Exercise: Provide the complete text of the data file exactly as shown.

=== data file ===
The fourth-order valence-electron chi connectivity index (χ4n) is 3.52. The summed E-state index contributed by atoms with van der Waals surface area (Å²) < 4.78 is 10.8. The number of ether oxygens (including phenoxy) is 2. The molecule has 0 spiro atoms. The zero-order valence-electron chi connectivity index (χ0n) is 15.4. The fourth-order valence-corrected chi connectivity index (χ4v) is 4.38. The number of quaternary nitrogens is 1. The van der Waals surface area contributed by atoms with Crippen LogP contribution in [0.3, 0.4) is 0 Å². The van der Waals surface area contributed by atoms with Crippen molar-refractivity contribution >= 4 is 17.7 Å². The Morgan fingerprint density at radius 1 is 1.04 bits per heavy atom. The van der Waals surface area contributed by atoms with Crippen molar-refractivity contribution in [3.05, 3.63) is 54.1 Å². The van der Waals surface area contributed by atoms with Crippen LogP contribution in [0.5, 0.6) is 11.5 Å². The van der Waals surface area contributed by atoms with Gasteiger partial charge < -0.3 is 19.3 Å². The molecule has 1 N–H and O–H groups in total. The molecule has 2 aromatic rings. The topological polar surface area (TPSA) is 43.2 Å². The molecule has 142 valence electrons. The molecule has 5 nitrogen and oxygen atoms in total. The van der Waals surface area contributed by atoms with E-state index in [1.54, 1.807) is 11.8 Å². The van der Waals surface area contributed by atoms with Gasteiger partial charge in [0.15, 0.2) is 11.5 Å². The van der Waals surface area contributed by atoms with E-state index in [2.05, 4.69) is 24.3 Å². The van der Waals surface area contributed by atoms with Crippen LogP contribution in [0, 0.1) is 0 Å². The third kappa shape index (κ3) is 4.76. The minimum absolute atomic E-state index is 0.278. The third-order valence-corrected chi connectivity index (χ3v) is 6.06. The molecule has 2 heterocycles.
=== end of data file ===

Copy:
The fourth-order valence-electron chi connectivity index (χ4n) is 3.52. The summed E-state index contributed by atoms with van der Waals surface area (Å²) < 4.78 is 10.8. The number of ether oxygens (including phenoxy) is 2. The molecule has 0 spiro atoms. The zero-order valence-electron chi connectivity index (χ0n) is 15.4. The fourth-order valence-corrected chi connectivity index (χ4v) is 4.38. The number of quaternary nitrogens is 1. The van der Waals surface area contributed by atoms with Crippen LogP contribution in [0.3, 0.4) is 0 Å². The van der Waals surface area contributed by atoms with Crippen molar-refractivity contribution >= 4 is 17.7 Å². The Morgan fingerprint density at radius 1 is 1.04 bits per heavy atom. The van der Waals surface area contributed by atoms with Crippen molar-refractivity contribution in [3.05, 3.63) is 54.1 Å². The van der Waals surface area contributed by atoms with Crippen LogP contribution in [0.5, 0.6) is 11.5 Å². The van der Waals surface area contributed by atoms with Gasteiger partial charge < -0.3 is 19.3 Å². The molecule has 1 N–H and O–H groups in total. The molecule has 2 aromatic rings. The topological polar surface area (TPSA) is 43.2 Å². The molecule has 142 valence electrons. The molecule has 5 nitrogen and oxygen atoms in total. The van der Waals surface area contributed by atoms with E-state index in [1.54, 1.807) is 11.8 Å². The van der Waals surface area contributed by atoms with Gasteiger partial charge in [0.15, 0.2) is 11.5 Å². The van der Waals surface area contributed by atoms with E-state index in [2.05, 4.69) is 24.3 Å². The van der Waals surface area contributed by atoms with Crippen LogP contribution in [0, 0.1) is 0 Å². The third kappa shape index (κ3) is 4.76. The minimum absolute atomic E-state index is 0.278. The third-order valence-corrected chi connectivity index (χ3v) is 6.06. The molecule has 2 heterocycles.